Need land, buildings, equipment, or other items for your business? If you’re not in a position to buy, leasing is an option to get those items with less risk and less money upfront. Two options are operating leases and capital leases, depending on what you need for your business. Understanding the differences helps you decide which type of lease works for your situation.
Operating Lease vs. Capital Lease
An operating lease is a written agreement that allows you to use or occupy property without the benefits or risks of owning the property. The property may be real property, such as land or buildings, or personal property, such as heavy equipment, machinery, or vehicles. A capital lease is a written agreement that gives you ownership rights in the property you’re leasing, while the lessor finances it.
Treatment of Capital Leases
Traditionally, there’s a fundamental difference between an operating lease and a capital lease. Under a capital lease, because you acquire an ownership interest in the property, you must show the property as a depreciable asset on your balance sheet.
Treatment of Operating Leases
Because an operating lease doesn’t give you an ownership stake, you don’t show the property as an asset on your balance sheet. But you can:
- List the lease payments as operating expenses on your income statement, and
- Deduct them from your revenues.
Treating the lease payments as expenses and deducting them from income might reduce your tax liability dramatically. This accounting method tempts many companies to try hiding their assets by structuring purchases and financing arrangements as operating leases.
Generally accepted accounting principles attempt to correct this by limiting operating leases to four requirements:
- The length of the lease can’t exceed 70% of the property’s life span.
- The present-day value of your lease payments can’t be higher than 90% of the property’s fair market value.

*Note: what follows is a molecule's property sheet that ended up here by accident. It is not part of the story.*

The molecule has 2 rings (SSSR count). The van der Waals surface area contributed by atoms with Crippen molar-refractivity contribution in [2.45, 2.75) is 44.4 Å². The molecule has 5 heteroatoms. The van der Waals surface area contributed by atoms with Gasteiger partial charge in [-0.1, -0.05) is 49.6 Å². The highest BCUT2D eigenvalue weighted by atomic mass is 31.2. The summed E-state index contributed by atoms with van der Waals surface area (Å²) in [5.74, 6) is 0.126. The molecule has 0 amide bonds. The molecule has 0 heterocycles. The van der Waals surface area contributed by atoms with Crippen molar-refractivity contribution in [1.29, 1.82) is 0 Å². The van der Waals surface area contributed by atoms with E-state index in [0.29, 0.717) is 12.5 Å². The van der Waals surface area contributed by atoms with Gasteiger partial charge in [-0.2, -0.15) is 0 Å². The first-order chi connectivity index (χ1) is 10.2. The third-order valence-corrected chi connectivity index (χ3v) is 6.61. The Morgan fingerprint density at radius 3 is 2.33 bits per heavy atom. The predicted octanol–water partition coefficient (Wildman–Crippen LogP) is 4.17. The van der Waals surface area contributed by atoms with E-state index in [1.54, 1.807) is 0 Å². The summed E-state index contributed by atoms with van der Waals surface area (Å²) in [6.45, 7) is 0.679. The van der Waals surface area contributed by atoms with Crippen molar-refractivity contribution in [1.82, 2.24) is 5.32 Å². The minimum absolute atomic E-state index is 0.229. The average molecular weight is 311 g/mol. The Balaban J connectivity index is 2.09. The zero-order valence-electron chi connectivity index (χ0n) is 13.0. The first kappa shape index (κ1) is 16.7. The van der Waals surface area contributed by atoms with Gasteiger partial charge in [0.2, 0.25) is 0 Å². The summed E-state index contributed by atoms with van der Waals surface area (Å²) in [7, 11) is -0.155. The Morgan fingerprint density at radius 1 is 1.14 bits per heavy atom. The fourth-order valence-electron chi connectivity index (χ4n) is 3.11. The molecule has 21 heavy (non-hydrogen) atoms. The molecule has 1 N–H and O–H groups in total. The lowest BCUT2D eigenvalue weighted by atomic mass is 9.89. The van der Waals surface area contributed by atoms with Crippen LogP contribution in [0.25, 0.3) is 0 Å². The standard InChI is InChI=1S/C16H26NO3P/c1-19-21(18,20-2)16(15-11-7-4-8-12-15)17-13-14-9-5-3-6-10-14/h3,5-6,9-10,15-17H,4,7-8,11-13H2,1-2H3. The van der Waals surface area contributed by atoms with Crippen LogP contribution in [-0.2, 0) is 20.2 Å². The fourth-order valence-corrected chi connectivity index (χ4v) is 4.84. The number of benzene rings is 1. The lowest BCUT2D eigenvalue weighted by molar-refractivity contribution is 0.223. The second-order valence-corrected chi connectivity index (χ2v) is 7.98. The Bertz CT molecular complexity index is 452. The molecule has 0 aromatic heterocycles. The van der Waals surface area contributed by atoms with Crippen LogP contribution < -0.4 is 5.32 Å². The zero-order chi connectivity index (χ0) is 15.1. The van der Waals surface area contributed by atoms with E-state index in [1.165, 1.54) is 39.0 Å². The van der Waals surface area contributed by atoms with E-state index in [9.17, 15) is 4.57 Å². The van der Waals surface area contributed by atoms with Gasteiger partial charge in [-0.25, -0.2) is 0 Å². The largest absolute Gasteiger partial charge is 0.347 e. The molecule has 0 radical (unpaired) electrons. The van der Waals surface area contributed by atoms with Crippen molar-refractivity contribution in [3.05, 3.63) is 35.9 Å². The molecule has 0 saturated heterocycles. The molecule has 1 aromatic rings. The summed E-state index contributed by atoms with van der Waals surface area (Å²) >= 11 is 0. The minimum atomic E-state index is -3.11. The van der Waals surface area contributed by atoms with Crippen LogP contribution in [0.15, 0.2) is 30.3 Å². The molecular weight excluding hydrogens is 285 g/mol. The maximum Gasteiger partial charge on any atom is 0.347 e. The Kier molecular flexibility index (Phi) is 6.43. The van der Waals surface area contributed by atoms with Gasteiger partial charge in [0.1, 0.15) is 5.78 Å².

- There can’t be any bargain purchase price option involved.
- As a lessee, you can’t receive ownership of the property when the lease ends.
If any of the four conditions applies, you must capitalize the lease, and include the property as an asset on your balance sheet.
Big Changes in Accounting for Operating Leases
Effective Jan. 1, 2019, new accounting practices under the International Financial Reporting Standards (IFRS) take effect in Canada. A new accounting standard, known as IFRS 16 – Leases (IFRS 16), makes accounting practices more transparent. Under IFRS 16, almost all leases must show on your balance sheet. If you’re a lessee, adopting IFRS 16 eliminates the distinction between capital leases and operating leases in your financial statements and accounting for operating leases.
This change might affect your financial agreements, lender reporting requirements, and other financing documents, whether you’re a borrower, lender, or investor. It’s a good idea to consult your accountant about how IFRS 16 impacts your business and personal financial picture, especially your operating lease accounting. For example, if you’re a borrower using numerous operating leases, the change means your balance sheets show your leases as assets and liabilities, which might change your debt-to-equity ratios or asset turnover ratios.
Whether you’re making operating lease payments or capital lease payments, you’re making big investments in your business. Are you looking for ways to save money so you have more to invest? QuickBooks Online can help you maximize your tax deductions. Keep more of what you earn today.